|Location||Mapiripán, Meta |
|Date||15-20 July 1997|
|Shooting, mass murder, massacre|
The Mapiripán massacre was a massacre of civilians that took place in Mapiripán, Meta Department, Colombia. The massacre was carried out from July 15 to July 20, 1997, by the United Self-Defense Forces of Colombia (AUC), an outlawed right-wing paramilitary group.
On July 12, 1997, two planeloads of paramilitaries arrived at the airport of San José del Guaviare, which also served as a base for anti-narcotics police. The paramilitaries then traveled through territories where the Colombian National Army operated checkpoints.
On July 15, 1997, the paramilitaries arrived at Mapiripán. They used chainsaws and machetes to murder, behead, dismember, and disembowel a number of civilians. Because the bodies were thrown into a river, it is unknown exactly how many people died but the U.S. State Department claimed in 2003 that at least 30 civilians were killed.
In proceedings before the Inter-American Court of Human Rights, the government of Colombia admitted that members of its military forces also played a role in the massacre, through omission. General Jaime Uscátegui allegedly ordered local troops under his command to stay away from the area in which the murders were taking place until the paramilitaries finished the massacre and left. Retired General Uscátegui was later prosecuted, put on trial, and subsequently acquitted. On 25 November 2009, the Superior Tribunal of Bogotá revoked the previous sentence, and condemned General Uscátegui to 40 years in prison.
Jaime Humberto Uscategui, a former army general who had ignored calls for help during the massacre, was arrested in 1999. His trial took place in a military court and he was given forty months in prison for "omission" in 2001.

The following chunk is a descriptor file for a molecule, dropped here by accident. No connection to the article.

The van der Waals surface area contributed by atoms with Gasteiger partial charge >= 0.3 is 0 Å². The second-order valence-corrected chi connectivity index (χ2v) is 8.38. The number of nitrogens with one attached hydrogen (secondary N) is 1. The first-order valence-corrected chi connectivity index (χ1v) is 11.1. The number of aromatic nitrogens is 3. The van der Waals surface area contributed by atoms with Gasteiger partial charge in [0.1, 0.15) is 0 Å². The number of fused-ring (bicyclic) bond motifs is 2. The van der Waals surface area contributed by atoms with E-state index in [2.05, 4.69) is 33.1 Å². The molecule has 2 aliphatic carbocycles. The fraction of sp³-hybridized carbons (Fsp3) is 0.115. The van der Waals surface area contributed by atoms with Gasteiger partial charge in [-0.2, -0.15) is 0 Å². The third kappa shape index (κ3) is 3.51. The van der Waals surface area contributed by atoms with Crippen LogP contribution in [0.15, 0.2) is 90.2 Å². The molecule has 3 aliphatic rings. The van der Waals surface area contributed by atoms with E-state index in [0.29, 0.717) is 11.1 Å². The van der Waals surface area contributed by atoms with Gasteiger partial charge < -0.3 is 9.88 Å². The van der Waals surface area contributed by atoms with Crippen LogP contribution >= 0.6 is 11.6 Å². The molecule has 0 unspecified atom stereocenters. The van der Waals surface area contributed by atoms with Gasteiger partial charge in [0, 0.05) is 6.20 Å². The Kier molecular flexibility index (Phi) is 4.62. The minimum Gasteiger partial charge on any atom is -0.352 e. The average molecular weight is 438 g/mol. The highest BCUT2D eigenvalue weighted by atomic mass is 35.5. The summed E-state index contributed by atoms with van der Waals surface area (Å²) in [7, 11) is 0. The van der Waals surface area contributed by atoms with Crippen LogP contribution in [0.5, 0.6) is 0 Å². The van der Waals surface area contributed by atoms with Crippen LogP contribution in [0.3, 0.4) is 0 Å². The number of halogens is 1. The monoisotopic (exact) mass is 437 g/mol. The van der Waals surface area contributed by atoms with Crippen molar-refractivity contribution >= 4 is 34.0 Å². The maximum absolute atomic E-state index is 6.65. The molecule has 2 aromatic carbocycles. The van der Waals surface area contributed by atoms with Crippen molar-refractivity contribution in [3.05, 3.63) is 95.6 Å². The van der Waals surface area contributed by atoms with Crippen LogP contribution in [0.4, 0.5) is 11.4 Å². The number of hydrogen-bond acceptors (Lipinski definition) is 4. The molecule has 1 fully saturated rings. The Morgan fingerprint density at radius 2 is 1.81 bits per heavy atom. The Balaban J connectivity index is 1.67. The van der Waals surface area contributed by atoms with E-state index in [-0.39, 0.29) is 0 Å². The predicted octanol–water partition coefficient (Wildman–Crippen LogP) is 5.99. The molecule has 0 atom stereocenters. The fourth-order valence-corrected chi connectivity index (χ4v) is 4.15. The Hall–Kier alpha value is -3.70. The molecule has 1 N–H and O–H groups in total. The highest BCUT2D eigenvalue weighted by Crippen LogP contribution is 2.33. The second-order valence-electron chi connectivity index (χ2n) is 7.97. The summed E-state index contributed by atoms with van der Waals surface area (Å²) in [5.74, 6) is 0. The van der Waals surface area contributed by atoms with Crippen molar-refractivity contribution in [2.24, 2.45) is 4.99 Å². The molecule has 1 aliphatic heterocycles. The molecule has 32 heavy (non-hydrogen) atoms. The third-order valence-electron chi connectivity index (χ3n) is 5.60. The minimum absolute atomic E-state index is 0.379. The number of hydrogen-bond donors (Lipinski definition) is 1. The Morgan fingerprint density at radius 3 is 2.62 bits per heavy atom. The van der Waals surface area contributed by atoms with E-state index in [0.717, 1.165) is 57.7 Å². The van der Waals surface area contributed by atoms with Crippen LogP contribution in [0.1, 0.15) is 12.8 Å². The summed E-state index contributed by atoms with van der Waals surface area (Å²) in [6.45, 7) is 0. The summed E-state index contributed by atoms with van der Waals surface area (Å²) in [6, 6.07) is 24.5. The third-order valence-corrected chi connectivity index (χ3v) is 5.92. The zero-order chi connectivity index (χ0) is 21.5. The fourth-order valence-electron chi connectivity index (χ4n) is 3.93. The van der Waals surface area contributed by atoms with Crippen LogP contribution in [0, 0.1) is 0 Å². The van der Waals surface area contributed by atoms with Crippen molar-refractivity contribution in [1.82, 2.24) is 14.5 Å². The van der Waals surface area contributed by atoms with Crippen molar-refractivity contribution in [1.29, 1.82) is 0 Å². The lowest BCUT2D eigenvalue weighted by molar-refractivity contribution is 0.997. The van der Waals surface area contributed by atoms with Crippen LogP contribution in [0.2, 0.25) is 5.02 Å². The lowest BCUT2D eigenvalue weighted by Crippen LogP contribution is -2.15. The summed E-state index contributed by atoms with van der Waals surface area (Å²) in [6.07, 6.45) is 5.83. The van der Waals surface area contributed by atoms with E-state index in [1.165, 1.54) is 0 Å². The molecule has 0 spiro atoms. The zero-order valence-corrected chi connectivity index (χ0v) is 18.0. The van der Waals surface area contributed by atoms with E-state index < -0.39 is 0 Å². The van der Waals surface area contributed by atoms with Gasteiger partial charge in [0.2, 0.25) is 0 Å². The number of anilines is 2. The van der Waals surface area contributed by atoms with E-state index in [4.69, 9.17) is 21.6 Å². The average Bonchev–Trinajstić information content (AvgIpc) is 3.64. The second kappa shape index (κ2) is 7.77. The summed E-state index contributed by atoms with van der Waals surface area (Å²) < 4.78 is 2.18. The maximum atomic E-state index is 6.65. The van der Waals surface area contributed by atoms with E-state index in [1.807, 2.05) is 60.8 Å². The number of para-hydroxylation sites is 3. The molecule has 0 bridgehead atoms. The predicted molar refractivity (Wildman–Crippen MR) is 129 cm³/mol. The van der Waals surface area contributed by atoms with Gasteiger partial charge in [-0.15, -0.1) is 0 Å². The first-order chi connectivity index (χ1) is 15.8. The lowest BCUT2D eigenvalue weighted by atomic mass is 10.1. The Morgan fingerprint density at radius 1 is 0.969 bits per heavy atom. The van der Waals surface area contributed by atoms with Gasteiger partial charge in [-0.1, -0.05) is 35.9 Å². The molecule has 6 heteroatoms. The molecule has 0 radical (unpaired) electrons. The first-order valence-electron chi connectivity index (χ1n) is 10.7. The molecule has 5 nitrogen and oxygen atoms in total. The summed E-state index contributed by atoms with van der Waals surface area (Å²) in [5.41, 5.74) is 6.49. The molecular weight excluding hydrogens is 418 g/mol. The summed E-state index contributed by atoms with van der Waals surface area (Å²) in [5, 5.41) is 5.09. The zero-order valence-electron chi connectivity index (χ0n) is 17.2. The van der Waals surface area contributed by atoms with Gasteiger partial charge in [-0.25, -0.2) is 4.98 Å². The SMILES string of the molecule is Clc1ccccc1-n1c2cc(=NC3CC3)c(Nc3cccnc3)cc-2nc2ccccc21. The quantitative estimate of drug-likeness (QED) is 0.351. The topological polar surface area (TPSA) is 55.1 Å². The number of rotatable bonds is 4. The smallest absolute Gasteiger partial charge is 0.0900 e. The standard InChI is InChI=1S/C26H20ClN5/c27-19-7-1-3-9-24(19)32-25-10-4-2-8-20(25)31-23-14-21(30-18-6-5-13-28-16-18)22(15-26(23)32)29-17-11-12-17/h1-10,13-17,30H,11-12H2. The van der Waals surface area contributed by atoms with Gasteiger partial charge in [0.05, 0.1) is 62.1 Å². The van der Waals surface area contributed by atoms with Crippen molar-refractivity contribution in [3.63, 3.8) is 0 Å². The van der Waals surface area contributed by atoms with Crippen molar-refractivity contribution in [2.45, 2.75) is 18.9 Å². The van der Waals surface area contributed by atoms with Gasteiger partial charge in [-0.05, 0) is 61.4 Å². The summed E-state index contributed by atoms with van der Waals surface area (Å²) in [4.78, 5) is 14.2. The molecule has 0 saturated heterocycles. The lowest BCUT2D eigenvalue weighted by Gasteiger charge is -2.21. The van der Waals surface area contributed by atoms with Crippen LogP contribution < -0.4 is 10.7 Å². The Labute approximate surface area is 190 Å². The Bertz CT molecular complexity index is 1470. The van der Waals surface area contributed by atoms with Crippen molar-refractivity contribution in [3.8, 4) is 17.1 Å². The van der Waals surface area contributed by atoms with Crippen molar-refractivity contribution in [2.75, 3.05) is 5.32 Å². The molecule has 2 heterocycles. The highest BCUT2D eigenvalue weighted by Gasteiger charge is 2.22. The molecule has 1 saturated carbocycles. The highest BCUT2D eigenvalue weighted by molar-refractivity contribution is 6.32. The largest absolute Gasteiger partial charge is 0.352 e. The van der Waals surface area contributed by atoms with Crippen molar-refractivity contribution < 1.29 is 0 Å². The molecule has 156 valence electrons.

On 25 November 2009, the Bogotá superior tribunal announced in a ruling of ninety pages that it had passed a forty-year prison sentence on 61-year-old General Uscategui. It was the longest sentence that had ever been given to an army officer in Colombia's history. Uscategui was found guilty of kidnapping, murder, and falsifying public documents. He declared his innocence, saying "I have the tranquillity of innocence and I also have the tranquillity of proof".
One of the paramilitary leaders allegedly responsible for the massacre, Dumas de Jesús Castillo Guerrero, a.k.a. "Carecuchillo", surrendered to authorities on May 20, 2008, after having been considered dead for half a year.
- Uppsala Conflict Data Program Conflict Encyclopedia, Colombia, One-Sided violence, AUC-Civilians, 1997-2005, http://www.ucdp.uu.se/gpdatabase/gpcountry.php?id=35®ionSelect=5-Southern_Americas# Archived 2013-06-06 at the Wayback Machine
- National Security Archive, August 1, 2003, Robert P. Jackson, Director of Office for Promotion of Human Rights and Democracy, Bureau of Democracy, Human Rights, and Labor, http://nsarchive.files.wordpress.com/2012/07/20030801.pdf
- Evans, Michael (2012-07-13). "Document Friday: The Mapiripán Massacre "Cover-up"". UNREDACTED. Retrieved 2019-08-20.
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- Human Rights Atrocities Still go Unpunished in Colombia | Rights and Liberties | AlterNet
- años de cárcel por masacre de Mapiripán pagará el general retirado Jaime Uscátegui
- "Colombia jails death squad general over massacre". BBC. 2009-11-26. Retrieved 2009-11-27.
- Libardo Cardona (2009-11-25). "Court convicts ex-general in Colombia massacre". The Miami Herald. Retrieved 2009-11-27.[dead link]
- "Former Colombian general jailed for role in Mapiripán massacre". The Guardian. 2009-11-26. Retrieved 2009-11-27.
- "Ex general colombiano condenado a 40 años" (in Spanish). Radio Nederland Wereldomroep. Archived from the original on November 29, 2009. Retrieved 2009-11-27.
- "General gets 40 years over massacre". The Scotsman. 2009-11-27. Retrieved 2009-11-27.
- "Mapiripán massacre suspect surrenders". Colombia Reports. May 20, 2008. Retrieved 2008-05-20.[dead link]
- Case of the "Mapiripán Massacre" v. Colombia. Judgment on Merits, Reparations and Costs Inter-American Court of Human Rights, September 15, 2005.